New research suggests that post-Brexit British investors currently have a greater risk appetite and are seeking fresh investment angles.
What’s more, nearly half of the British investors questioned feel that Brexit will have a positive impact on their investment strategy, with 22% not expecting any effects over the coming 12 months.
Many investors feel the biggest investment opportunity in 2017 lies in private equity investment into the UK’s private sector. And, one in four investors believe that innovation and technology are the UK economy’s two greatest strengths in promoting economic growth.
The research also highlighted the growing use of tax efficient schemes such as EIS in 2017.
The backdrop to the research is the triggering of Article 50 and the start of the 2017/18 financial year on 6 April. It was commissioned by London-based investment firm IW Capital which facilitates equity and debt investment into the UK’s high-growth SMEs. The firm has facilitated over £100 million worth of investment opportunities into Britain’s SME landscape through the Enterprise Investment Scheme (EIS).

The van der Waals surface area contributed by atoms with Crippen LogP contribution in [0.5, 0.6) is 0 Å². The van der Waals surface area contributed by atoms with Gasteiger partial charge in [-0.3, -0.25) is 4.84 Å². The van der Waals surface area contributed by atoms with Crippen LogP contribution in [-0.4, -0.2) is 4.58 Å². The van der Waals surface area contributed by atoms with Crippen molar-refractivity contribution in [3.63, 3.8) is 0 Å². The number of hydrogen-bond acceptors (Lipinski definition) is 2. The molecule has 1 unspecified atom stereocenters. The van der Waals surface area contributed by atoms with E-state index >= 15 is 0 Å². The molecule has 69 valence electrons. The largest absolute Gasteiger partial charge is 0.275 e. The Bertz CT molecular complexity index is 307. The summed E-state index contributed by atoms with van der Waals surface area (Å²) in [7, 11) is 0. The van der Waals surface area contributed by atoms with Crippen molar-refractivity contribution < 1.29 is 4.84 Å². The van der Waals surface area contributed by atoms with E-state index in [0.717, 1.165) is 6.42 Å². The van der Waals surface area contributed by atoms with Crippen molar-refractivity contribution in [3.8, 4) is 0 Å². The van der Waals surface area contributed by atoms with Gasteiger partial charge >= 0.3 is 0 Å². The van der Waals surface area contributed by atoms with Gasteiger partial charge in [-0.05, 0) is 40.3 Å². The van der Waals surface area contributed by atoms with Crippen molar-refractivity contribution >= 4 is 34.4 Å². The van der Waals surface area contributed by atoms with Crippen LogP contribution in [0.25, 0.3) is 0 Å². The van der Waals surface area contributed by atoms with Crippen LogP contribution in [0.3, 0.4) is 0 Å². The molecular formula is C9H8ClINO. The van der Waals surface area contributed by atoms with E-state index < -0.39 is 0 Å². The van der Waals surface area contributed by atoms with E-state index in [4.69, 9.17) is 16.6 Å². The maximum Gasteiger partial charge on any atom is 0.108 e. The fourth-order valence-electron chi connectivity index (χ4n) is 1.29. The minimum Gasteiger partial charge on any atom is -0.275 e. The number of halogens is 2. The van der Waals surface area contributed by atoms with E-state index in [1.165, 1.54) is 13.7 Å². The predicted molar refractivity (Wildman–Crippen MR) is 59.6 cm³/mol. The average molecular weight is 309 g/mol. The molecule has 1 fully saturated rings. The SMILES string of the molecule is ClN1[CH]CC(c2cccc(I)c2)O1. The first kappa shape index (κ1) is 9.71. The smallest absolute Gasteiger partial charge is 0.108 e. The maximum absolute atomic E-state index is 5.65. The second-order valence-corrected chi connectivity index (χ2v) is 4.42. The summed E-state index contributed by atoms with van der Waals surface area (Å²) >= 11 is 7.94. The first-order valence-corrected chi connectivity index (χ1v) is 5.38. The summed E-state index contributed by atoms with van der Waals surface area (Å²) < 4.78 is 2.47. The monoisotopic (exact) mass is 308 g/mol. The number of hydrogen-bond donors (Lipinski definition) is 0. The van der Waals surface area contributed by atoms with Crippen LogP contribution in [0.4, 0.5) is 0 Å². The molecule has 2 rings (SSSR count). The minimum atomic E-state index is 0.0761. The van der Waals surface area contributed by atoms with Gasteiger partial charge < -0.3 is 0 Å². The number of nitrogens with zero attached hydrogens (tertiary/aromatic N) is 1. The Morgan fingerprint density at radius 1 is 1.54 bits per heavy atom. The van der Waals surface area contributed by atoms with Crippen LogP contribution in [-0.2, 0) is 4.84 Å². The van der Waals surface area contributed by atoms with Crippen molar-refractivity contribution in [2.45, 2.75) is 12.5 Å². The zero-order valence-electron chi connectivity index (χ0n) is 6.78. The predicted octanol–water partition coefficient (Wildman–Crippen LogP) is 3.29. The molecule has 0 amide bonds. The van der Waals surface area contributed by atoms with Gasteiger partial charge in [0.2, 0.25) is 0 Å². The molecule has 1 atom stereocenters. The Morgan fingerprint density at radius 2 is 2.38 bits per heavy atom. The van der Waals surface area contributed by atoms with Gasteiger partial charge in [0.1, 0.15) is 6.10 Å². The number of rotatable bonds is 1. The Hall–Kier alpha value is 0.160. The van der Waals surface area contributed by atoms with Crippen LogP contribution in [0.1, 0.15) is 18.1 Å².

Luke Davis, CEO of IW Capital, said: “The performance of the UK economy since the EU referendum has been extremely impressive, driven in no small part by our country’s diverse collection of SMEs that account for 99.9% of all private companies. This research demonstrates that the continuing growth of the private sector is attracting the interest of the nation’s investors, who are clearly embracing the future of Brand Britain and the undiscovered investment potential that lies ahead.
“With investors increasingly looking to tax-efficient investment schemes as a means of investing into the private sector in the new tax year, it is important the Government considers new reforms to ensure these schemes are both accessible to investors and targeting scaling businesses most in need of growth capital. Importantly, Brexit frees the UK from European state aid regulations, and the Government should use this as an opportunity to expand initiatives such as EIS that has previously been limited by EU policies.”